MayerIn 2005, John Mayer toured with a new trio featuring Steve Jordan on drums and Pino Palladino on bass.  This was heady company for Mayer, who was best known as a pop performer with serious chops on guitar.  Jordan had played with Eric Clapton, Keith Richards, Sonny Rollins and Stevie Wonder, among countless others, while Palladino supported Erykah Badu, D’Angelo, Nine Inch Nails, the Who and many, many more.  To call them among the best and most versatile at their respective instruments wouldn’t generate much of an argument as a retort.  The John Mayer Trio recorded one album together, a live set entitled “Try!”

When Mayer set out to record his next studio album, he was still in the afterglow of the trio’s work.  Jordan co-produced, and he and Palladino played on most tracks.  Two songs the trio had performed live were re-recorded for the album that became “Continuum,” which was released in 2006:  “Vultures,” with Larry Goldings joining to add keyboards; and Jimi Hendrix’s “Bold As Love,” a heady challenge for any Fender-wielding guitarist.  On the Hendrix tune, Mayer did better than just fine as he and Jordan toyed around together on an extended outro.  “Vultures”  was an exquisite bit of slinky funk with an alluring guitar riff and understated solo.

Mayer top-loaded “Continuum” with potential hits, none of which pandered to pop-chart requirements:  It opened with “Waiting for the World to Change,” with its “People Get Ready” vibe of its backing track and tasty instrumental interlude that featured Roy Hargrove on trumpet; and had as its third track “Belief,” with its contrast of Jordan’s fat pattern on drums and cymbals and the slinky figures on guitar played by Mayer and Ben Harper.  Both songs revealed a new approach to lyrics by Mayer, as they revealed what he considered his generation’s apathy in the face of troubling current affairs.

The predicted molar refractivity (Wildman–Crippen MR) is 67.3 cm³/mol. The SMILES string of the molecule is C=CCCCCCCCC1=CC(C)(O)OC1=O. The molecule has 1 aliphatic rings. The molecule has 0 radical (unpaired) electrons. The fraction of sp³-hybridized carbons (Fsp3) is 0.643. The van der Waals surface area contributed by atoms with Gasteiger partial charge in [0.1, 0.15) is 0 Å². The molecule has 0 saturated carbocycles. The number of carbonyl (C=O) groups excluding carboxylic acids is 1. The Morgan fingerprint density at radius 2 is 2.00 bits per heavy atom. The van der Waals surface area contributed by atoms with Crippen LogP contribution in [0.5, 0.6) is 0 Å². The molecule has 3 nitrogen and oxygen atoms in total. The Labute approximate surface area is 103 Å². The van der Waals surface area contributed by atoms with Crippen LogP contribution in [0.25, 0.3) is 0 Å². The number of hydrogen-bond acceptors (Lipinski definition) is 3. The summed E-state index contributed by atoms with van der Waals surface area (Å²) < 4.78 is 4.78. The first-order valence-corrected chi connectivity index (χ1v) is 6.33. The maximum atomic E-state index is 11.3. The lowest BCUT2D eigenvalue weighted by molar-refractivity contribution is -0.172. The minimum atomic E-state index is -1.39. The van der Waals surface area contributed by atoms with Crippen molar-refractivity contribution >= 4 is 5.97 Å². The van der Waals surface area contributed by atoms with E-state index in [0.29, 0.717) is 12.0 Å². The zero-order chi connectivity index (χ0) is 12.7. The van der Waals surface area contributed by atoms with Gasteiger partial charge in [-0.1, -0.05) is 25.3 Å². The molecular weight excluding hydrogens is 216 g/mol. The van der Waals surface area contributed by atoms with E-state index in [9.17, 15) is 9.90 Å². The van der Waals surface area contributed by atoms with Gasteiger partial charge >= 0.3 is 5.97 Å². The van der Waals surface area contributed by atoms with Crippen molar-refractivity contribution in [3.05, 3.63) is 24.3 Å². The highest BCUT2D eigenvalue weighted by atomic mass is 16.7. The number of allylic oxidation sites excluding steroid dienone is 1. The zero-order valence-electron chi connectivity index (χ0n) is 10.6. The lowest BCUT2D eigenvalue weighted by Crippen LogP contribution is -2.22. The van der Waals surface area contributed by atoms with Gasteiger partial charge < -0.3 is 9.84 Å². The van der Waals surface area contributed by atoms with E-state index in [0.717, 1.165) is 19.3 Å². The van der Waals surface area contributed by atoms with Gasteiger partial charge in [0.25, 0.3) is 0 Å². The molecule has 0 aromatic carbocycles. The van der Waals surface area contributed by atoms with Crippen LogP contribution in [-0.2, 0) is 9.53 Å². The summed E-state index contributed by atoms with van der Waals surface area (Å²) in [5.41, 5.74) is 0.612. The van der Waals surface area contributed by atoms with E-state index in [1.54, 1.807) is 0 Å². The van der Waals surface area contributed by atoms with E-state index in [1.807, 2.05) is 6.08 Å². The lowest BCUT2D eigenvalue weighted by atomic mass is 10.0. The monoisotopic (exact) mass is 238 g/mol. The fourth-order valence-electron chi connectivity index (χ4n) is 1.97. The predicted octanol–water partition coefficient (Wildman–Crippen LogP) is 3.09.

On “Continuum,” Mayer took on a range of styles, most of which permitted him to stretch out on guitar, even when he went to the quiet side.  “Stop This Train” and “Heart of Mine” were built around his finger-picking on acoustic guitar; in the latter, he overdubbed an electric guitar to heighten the sweetness.   As he had stacked the top of the disc with potential hits, he chose to conclude it with three ballads.  In “Dreaming With A Broken Heart,” which rose from touching notes and chords on piano, Mayer cleaved the tender environment with a beefy statement he continued even as he resumed singing.  “I’m Gonna Find You Again” was a minor-key blues with a horn section arranged by Willie Mitchell and his son Boo, a team that had worked earlier with Al Green, Buddy Guy, Solomon Burke and others.   Mayer soloed under his vocals on “I’m Gonna Find You Again,” and his playing was so appealing that it was a bit disappointing he hadn’t opened a much larger space to explore.   (A live version recorded at Los Angeles’ Nokia Theatre and released in 2008 featured an extended solo on a big-bodied Gibson.  That solo was even longer, and better, on the accompanying DVD.)

“Continuum” was a huge hit for Mayer.   It sold more than three million copies worldwide and was nominated for three Grammys, including Album of the Year.  It won for Best Male Pop Vocal Performance for “Waiting on the World to Change.”  He followed “Continuum” with “Battle Studies,” which even Mayer conceded couldn’t be compared to its predecessor.  He’s since released two additional albums.   “Born and Raised” and “Paradise Valley” tilted toward spry Americana and folk-rock; thus, Mayer went away from his great strength as a blues guitarist.  But, with Jordan and Palladino at his back, Mayer created a memorable collection with “Continuum” that presented him as a formidable musician and savvy songwriter.  It’s worth a long listen for those magical moments when the trio and highly accomplished friends make the most of Mayer’s appetizing musical blend and undeniable skills.